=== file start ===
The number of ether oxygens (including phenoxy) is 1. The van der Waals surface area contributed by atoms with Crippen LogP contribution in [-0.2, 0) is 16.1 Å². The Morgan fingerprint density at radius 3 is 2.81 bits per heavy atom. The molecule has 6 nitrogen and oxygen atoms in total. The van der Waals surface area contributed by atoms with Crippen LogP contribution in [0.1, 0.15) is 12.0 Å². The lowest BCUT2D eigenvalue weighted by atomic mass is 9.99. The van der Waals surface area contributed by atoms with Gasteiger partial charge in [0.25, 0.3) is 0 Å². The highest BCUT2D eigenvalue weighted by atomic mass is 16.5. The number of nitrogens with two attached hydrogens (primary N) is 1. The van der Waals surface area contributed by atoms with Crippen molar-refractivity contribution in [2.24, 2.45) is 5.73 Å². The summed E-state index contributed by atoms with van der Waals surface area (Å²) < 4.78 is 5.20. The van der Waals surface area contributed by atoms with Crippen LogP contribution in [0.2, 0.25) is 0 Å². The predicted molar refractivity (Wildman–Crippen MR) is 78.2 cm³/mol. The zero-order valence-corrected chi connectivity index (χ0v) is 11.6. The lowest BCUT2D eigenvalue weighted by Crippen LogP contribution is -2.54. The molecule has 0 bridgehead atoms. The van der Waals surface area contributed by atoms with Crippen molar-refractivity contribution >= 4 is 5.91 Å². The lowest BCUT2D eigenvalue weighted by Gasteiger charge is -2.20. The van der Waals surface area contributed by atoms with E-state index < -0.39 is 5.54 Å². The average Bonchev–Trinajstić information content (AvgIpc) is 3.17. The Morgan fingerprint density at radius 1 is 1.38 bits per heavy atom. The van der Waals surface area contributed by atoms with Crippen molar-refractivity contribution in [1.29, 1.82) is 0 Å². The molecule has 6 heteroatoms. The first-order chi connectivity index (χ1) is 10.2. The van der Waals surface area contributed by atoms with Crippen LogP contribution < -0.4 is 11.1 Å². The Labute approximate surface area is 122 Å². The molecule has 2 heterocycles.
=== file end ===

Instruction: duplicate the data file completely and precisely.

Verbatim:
The number of ether oxygens (including phenoxy) is 1. The van der Waals surface area contributed by atoms with Crippen LogP contribution in [-0.2, 0) is 16.1 Å². The Morgan fingerprint density at radius 3 is 2.81 bits per heavy atom. The molecule has 6 nitrogen and oxygen atoms in total. The van der Waals surface area contributed by atoms with Crippen LogP contribution in [0.1, 0.15) is 12.0 Å². The lowest BCUT2D eigenvalue weighted by atomic mass is 9.99. The van der Waals surface area contributed by atoms with Gasteiger partial charge in [0.25, 0.3) is 0 Å². The highest BCUT2D eigenvalue weighted by atomic mass is 16.5. The number of nitrogens with two attached hydrogens (primary N) is 1. The van der Waals surface area contributed by atoms with Crippen molar-refractivity contribution in [2.24, 2.45) is 5.73 Å². The summed E-state index contributed by atoms with van der Waals surface area (Å²) < 4.78 is 5.20. The van der Waals surface area contributed by atoms with Crippen LogP contribution in [0.2, 0.25) is 0 Å². The predicted molar refractivity (Wildman–Crippen MR) is 78.2 cm³/mol. The zero-order valence-corrected chi connectivity index (χ0v) is 11.6. The lowest BCUT2D eigenvalue weighted by Crippen LogP contribution is -2.54. The molecule has 0 bridgehead atoms. The van der Waals surface area contributed by atoms with Crippen molar-refractivity contribution >= 4 is 5.91 Å². The lowest BCUT2D eigenvalue weighted by Gasteiger charge is -2.20. The van der Waals surface area contributed by atoms with E-state index < -0.39 is 5.54 Å². The average Bonchev–Trinajstić information content (AvgIpc) is 3.17. The Morgan fingerprint density at radius 1 is 1.38 bits per heavy atom. The van der Waals surface area contributed by atoms with Crippen molar-refractivity contribution in [1.29, 1.82) is 0 Å². The molecule has 6 heteroatoms. The first-order chi connectivity index (χ1) is 10.2. The van der Waals surface area contributed by atoms with Crippen LogP contribution < -0.4 is 11.1 Å². The Labute approximate surface area is 122 Å². The molecule has 2 heterocycles.